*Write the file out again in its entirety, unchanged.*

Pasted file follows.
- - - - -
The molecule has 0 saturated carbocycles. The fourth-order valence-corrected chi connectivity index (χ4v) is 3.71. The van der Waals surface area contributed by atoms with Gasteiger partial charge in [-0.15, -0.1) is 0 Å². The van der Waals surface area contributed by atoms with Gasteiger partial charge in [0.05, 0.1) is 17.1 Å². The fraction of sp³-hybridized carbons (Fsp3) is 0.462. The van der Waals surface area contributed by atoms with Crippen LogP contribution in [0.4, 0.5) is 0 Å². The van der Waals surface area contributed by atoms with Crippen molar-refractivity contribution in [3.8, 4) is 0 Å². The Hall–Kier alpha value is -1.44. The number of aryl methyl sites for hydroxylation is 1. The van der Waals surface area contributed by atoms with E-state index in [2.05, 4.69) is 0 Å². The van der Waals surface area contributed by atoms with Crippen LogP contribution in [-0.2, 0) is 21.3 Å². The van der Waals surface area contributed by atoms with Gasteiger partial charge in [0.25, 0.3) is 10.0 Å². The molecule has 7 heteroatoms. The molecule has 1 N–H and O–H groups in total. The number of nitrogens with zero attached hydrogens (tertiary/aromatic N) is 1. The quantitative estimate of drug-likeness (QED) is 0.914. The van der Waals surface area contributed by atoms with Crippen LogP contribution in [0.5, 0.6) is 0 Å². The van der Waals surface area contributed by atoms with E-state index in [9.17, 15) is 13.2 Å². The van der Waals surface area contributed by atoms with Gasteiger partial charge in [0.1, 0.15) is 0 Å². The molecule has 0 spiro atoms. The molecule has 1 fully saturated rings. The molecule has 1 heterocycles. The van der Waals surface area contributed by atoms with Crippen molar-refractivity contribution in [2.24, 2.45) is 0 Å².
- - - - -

The molecule has 0 saturated carbocycles. The fourth-order valence-corrected chi connectivity index (χ4v) is 3.71. The van der Waals surface area contributed by atoms with Gasteiger partial charge in [-0.15, -0.1) is 0 Å². The van der Waals surface area contributed by atoms with Gasteiger partial charge in [0.05, 0.1) is 17.1 Å². The fraction of sp³-hybridized carbons (Fsp3) is 0.462. The van der Waals surface area contributed by atoms with Crippen LogP contribution in [0.4, 0.5) is 0 Å². The van der Waals surface area contributed by atoms with Crippen molar-refractivity contribution in [3.8, 4) is 0 Å². The Hall–Kier alpha value is -1.44. The number of aryl methyl sites for hydroxylation is 1. The van der Waals surface area contributed by atoms with E-state index in [2.05, 4.69) is 0 Å². The van der Waals surface area contributed by atoms with Crippen LogP contribution in [-0.2, 0) is 21.3 Å². The van der Waals surface area contributed by atoms with Gasteiger partial charge in [0.25, 0.3) is 10.0 Å². The molecule has 7 heteroatoms. The molecule has 1 N–H and O–H groups in total. The number of nitrogens with zero attached hydrogens (tertiary/aromatic N) is 1. The quantitative estimate of drug-likeness (QED) is 0.914. The van der Waals surface area contributed by atoms with Crippen LogP contribution in [0.5, 0.6) is 0 Å². The van der Waals surface area contributed by atoms with E-state index in [9.17, 15) is 13.2 Å². The van der Waals surface area contributed by atoms with Gasteiger partial charge in [0.1, 0.15) is 0 Å². The molecule has 0 spiro atoms. The molecule has 1 fully saturated rings. The molecule has 1 heterocycles. The van der Waals surface area contributed by atoms with Crippen molar-refractivity contribution in [2.24, 2.45) is 0 Å².